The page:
The post-test indicated that this is probably the area that was least understood by the students where they had failed to grasp the concept of the 'fittest' passing their genes onto the next generation. Again though, these students were more correct in their answers and in general understood the concept, with the exception of the reproduction side. In general, these students had grasped the concept of the 'fittest' being those best adapted, although one student still talked about the 'fastest and smartest'. One other student still saw it in terms of predator/prey. However, this student then went on to describe the concept well in answering the inheritance question.

Alternative conceptions about evolution in general, pre and post-test

One of the most common alternative conceptions identified in the pre-test was around evolutionary relationships with students citing that 'humans were evolved from apes over a period of time'. Lamarck's theory was prevalent, with the concept of animals 'growing longer necks to reach higher leaves in a forest' cited as the process of evolution, and again the misconception that these changes occurred in an organism's lifetime. Others thought that evolution was a considered act either at the individual animal or the species level. Several students referred to the guided approach, citing that it was 'a combination of periodic predictable gene mutations, and mutations caused over a very long time by environmental factors, when the creature is adapting to changes in its environment in order to survive.' This particular student, however, then went on to talk about creationism as the 'non-scientific' alternative view. Several other students mentioned creationism in the same sentence as evolution, with one student attributing the process of evolution as 'God's creation'.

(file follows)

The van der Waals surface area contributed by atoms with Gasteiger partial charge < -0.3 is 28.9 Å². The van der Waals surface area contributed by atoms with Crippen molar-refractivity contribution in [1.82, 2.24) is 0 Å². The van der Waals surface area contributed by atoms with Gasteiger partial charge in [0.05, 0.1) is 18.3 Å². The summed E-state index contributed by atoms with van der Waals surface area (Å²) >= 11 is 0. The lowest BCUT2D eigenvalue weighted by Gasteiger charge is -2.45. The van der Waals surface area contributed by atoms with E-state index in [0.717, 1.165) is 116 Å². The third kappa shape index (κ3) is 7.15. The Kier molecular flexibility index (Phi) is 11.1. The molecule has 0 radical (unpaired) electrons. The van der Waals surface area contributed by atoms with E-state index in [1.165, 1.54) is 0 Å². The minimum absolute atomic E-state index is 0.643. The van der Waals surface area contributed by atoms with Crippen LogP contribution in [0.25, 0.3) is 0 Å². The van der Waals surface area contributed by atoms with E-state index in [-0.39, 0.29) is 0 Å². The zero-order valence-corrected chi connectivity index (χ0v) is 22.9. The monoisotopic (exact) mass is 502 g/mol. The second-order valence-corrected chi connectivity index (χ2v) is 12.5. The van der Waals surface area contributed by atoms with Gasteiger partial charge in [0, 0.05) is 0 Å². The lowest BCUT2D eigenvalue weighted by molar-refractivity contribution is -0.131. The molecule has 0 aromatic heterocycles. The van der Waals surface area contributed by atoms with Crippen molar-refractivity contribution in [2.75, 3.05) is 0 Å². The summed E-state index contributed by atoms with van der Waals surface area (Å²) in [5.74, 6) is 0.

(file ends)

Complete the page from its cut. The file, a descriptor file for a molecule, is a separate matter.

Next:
In the post-test, one student did not respond to this question and one did not really answer the question. Other than this, one student worded the answer poorly in so far as they talked about a 'change in an animal' occurring, but then went on to give a very good example of evolution. Two other students gave a good description of natural selection but did not refer to changes over time. Apart from these responses, all other students demonstrated a good grasp of the concept of evolution.

In general, the post-test identified that students did have a better understanding of Darwin's Theory of Evolution as it is taught in the NSW syllabus and had largely dispelled alternative conceptions in all areas. As Sewell (2002) found though, these original conceptions are stubborn and resistant to change, where there were still alternative conceptions, they were not as incorrect as they had been.

Post-research questionnaire

As the study indicates, students held fewer alternative conceptions and had a better understanding of the concepts of Darwin's theory at the end of the posttest. As to the efficacy of ICT, its specific role has not yet been established, in particular, whether lessons facilitated by this or any other means would have had the same affect on knowledge gained and alternative conceptions dispelled. To gain some further insight students were asked to fill in a short survey. All seventeen students completed the post-research questionnaire anonymously. Their results are as follows: